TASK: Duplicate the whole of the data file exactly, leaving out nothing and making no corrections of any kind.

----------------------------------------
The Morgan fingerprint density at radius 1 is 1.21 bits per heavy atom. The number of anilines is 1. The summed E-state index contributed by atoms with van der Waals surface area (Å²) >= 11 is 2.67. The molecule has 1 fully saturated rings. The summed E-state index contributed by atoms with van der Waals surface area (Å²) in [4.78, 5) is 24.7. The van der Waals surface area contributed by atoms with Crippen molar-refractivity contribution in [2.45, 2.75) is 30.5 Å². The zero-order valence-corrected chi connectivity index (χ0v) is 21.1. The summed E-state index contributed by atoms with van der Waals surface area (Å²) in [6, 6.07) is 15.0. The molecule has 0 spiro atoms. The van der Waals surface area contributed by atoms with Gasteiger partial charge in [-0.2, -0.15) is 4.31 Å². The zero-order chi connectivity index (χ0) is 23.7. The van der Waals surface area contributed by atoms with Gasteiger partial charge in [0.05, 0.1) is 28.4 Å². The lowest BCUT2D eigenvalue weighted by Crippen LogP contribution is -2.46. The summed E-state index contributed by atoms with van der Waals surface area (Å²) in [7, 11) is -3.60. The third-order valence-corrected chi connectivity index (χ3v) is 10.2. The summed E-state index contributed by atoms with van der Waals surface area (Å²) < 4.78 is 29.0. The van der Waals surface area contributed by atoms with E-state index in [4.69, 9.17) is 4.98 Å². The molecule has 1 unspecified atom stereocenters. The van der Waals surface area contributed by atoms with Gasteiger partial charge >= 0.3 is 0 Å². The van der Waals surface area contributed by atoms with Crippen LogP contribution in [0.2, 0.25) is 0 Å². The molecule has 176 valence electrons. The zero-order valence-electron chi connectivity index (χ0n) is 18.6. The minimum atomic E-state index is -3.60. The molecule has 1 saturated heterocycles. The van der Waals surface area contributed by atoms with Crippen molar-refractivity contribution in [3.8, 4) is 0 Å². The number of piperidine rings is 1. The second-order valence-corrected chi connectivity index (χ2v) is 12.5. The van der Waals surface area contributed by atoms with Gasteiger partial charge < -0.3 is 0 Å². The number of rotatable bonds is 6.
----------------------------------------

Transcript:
The Morgan fingerprint density at radius 1 is 1.21 bits per heavy atom. The number of anilines is 1. The summed E-state index contributed by atoms with van der Waals surface area (Å²) >= 11 is 2.67. The molecule has 1 fully saturated rings. The summed E-state index contributed by atoms with van der Waals surface area (Å²) in [4.78, 5) is 24.7. The van der Waals surface area contributed by atoms with Crippen molar-refractivity contribution in [2.45, 2.75) is 30.5 Å². The zero-order valence-corrected chi connectivity index (χ0v) is 21.1. The summed E-state index contributed by atoms with van der Waals surface area (Å²) in [6, 6.07) is 15.0. The molecule has 0 spiro atoms. The van der Waals surface area contributed by atoms with Gasteiger partial charge in [-0.2, -0.15) is 4.31 Å². The zero-order chi connectivity index (χ0) is 23.7. The van der Waals surface area contributed by atoms with Gasteiger partial charge in [0.05, 0.1) is 28.4 Å². The lowest BCUT2D eigenvalue weighted by Crippen LogP contribution is -2.46. The summed E-state index contributed by atoms with van der Waals surface area (Å²) in [7, 11) is -3.60. The third-order valence-corrected chi connectivity index (χ3v) is 10.2. The summed E-state index contributed by atoms with van der Waals surface area (Å²) < 4.78 is 29.0. The van der Waals surface area contributed by atoms with E-state index in [4.69, 9.17) is 4.98 Å². The molecule has 1 unspecified atom stereocenters. The van der Waals surface area contributed by atoms with Gasteiger partial charge >= 0.3 is 0 Å². The van der Waals surface area contributed by atoms with Crippen LogP contribution in [0.2, 0.25) is 0 Å². The molecule has 176 valence electrons. The zero-order valence-electron chi connectivity index (χ0n) is 18.6. The minimum atomic E-state index is -3.60. The molecule has 1 saturated heterocycles. The van der Waals surface area contributed by atoms with Crippen molar-refractivity contribution in [3.8, 4) is 0 Å². The number of piperidine rings is 1. The second-order valence-corrected chi connectivity index (χ2v) is 12.5. The van der Waals surface area contributed by atoms with Gasteiger partial charge < -0.3 is 0 Å². The number of rotatable bonds is 6.